Johann Sebastian Bach had twenty children, seven by his first wife and thirteen by his second, but only nine of them outlived him. Of the sons, four became composers of distinction: the two oldest, Wilhelm Friedemann and Carl Philipp Emanuel, and the two youngest, Johann Christoph Friedrich and Johann Christian. This program provides an occasion for the listener to get acquainted, musically, with the Bach family composers as a group, to recognize the individual personality of each composer and the breadth of their collective musical expression. Each of the four sons is represented by a symphony, either for strings with continuo or for strings, two flutes and two horns with continuo. Three are in the three-movement scheme of the pre- classical symphony, with a first movement in modest sonata form, an expressive melodic Andante second movement, and a dance-like finale in binary form. Wilhelm Friedemann’s symphony has four movements.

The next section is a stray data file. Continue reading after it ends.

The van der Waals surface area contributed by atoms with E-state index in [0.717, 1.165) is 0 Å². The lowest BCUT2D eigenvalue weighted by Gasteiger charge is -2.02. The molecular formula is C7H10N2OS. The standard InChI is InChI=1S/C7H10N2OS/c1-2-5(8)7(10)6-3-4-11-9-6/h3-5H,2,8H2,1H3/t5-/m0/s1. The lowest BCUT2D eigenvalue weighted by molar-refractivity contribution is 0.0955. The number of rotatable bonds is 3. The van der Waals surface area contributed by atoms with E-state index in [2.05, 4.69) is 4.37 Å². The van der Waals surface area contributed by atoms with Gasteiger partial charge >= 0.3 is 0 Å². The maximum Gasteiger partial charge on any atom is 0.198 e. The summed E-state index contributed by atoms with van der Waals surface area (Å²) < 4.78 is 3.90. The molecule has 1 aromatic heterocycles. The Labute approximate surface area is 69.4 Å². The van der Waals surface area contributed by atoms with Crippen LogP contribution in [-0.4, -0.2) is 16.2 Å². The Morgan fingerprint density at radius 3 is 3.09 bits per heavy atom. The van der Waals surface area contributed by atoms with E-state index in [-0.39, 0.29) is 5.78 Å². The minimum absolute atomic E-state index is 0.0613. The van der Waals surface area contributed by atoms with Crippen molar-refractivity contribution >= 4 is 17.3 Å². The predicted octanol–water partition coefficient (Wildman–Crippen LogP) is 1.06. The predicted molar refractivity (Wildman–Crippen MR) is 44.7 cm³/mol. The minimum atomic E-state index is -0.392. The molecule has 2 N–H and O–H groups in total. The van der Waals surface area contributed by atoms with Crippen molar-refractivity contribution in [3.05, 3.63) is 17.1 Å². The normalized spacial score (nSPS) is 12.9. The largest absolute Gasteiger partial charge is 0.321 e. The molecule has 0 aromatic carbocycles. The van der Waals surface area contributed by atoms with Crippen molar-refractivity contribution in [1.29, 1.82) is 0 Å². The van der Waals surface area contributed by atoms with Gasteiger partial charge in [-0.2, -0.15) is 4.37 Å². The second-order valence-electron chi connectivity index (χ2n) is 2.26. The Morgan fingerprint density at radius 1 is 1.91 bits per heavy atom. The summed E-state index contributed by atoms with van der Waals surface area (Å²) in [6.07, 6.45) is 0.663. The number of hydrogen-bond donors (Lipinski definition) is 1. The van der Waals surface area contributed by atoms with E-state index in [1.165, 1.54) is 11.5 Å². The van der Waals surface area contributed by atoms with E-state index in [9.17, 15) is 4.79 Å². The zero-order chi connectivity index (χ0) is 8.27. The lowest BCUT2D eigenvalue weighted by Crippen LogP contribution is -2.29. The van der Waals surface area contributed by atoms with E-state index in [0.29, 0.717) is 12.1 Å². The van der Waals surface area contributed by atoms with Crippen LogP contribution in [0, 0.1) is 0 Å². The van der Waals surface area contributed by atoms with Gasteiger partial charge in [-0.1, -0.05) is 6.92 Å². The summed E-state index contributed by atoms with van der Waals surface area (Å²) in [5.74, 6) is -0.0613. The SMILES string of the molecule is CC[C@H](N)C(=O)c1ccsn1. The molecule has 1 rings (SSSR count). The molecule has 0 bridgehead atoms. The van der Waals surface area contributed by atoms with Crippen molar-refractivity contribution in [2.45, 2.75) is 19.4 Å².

All the sons received musical training from their father. Although we do not know in exact detail the substance and method of Johann Sebastian’s teaching, the Klavierbüchlein, which he compiled for the benefit of his oldest son, gives us a good example of the kind of music that the Bach children learned early in their lives. Here is a collection of beautiful short pieces, most of them by the father and a few by other composers, intended not only for the development of digital dexterity but also for the cultivation of what must have been considered good taste and compositional skills. It also includes a few incomplete modest pieces by the young Wilhelm Friedemann, which are evidence that he was taught to compose at an early age. One can assume that all the children received similar training, hence they all became composers as well as superb keyboard players.